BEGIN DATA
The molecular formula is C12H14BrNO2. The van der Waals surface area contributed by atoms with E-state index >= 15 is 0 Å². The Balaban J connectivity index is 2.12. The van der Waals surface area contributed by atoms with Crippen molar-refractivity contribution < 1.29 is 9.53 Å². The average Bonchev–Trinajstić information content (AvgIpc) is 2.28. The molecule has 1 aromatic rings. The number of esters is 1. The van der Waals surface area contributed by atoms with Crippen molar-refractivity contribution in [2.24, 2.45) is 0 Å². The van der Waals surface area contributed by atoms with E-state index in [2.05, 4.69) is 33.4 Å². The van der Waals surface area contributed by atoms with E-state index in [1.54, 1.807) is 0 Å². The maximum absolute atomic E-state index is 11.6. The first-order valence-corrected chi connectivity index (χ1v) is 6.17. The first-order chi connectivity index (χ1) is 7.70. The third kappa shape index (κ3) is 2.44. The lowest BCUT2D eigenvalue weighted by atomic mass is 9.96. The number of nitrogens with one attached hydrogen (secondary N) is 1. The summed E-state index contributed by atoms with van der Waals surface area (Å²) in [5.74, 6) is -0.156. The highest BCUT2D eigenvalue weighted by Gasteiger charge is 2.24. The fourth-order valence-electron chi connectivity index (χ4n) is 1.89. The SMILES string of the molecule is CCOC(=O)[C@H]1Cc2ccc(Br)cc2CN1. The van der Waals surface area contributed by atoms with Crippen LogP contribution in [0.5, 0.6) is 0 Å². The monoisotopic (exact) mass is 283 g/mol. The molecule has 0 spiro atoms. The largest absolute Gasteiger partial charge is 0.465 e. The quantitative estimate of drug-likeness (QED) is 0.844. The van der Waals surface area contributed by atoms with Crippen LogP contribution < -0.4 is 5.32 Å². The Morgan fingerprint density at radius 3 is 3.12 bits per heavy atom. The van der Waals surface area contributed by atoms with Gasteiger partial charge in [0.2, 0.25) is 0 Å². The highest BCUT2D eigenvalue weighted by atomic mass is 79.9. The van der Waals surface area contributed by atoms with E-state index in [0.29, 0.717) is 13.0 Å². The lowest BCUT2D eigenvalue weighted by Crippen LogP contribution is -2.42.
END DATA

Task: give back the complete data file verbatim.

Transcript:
The molecular formula is C12H14BrNO2. The van der Waals surface area contributed by atoms with E-state index >= 15 is 0 Å². The Balaban J connectivity index is 2.12. The van der Waals surface area contributed by atoms with Crippen molar-refractivity contribution < 1.29 is 9.53 Å². The average Bonchev–Trinajstić information content (AvgIpc) is 2.28. The molecule has 1 aromatic rings. The number of esters is 1. The van der Waals surface area contributed by atoms with Crippen molar-refractivity contribution in [2.24, 2.45) is 0 Å². The van der Waals surface area contributed by atoms with E-state index in [2.05, 4.69) is 33.4 Å². The van der Waals surface area contributed by atoms with E-state index in [1.54, 1.807) is 0 Å². The maximum absolute atomic E-state index is 11.6. The first-order valence-corrected chi connectivity index (χ1v) is 6.17. The first-order chi connectivity index (χ1) is 7.70. The third kappa shape index (κ3) is 2.44. The lowest BCUT2D eigenvalue weighted by atomic mass is 9.96. The number of nitrogens with one attached hydrogen (secondary N) is 1. The summed E-state index contributed by atoms with van der Waals surface area (Å²) in [5.74, 6) is -0.156. The highest BCUT2D eigenvalue weighted by Gasteiger charge is 2.24. The fourth-order valence-electron chi connectivity index (χ4n) is 1.89. The SMILES string of the molecule is CCOC(=O)[C@H]1Cc2ccc(Br)cc2CN1. The van der Waals surface area contributed by atoms with Crippen LogP contribution in [0.5, 0.6) is 0 Å². The monoisotopic (exact) mass is 283 g/mol. The molecule has 0 spiro atoms. The largest absolute Gasteiger partial charge is 0.465 e. The quantitative estimate of drug-likeness (QED) is 0.844. The van der Waals surface area contributed by atoms with Crippen LogP contribution < -0.4 is 5.32 Å². The Morgan fingerprint density at radius 3 is 3.12 bits per heavy atom. The van der Waals surface area contributed by atoms with Gasteiger partial charge in [0.2, 0.25) is 0 Å². The highest BCUT2D eigenvalue weighted by atomic mass is 79.9. The van der Waals surface area contributed by atoms with E-state index in [0.29, 0.717) is 13.0 Å². The lowest BCUT2D eigenvalue weighted by Crippen LogP contribution is -2.42.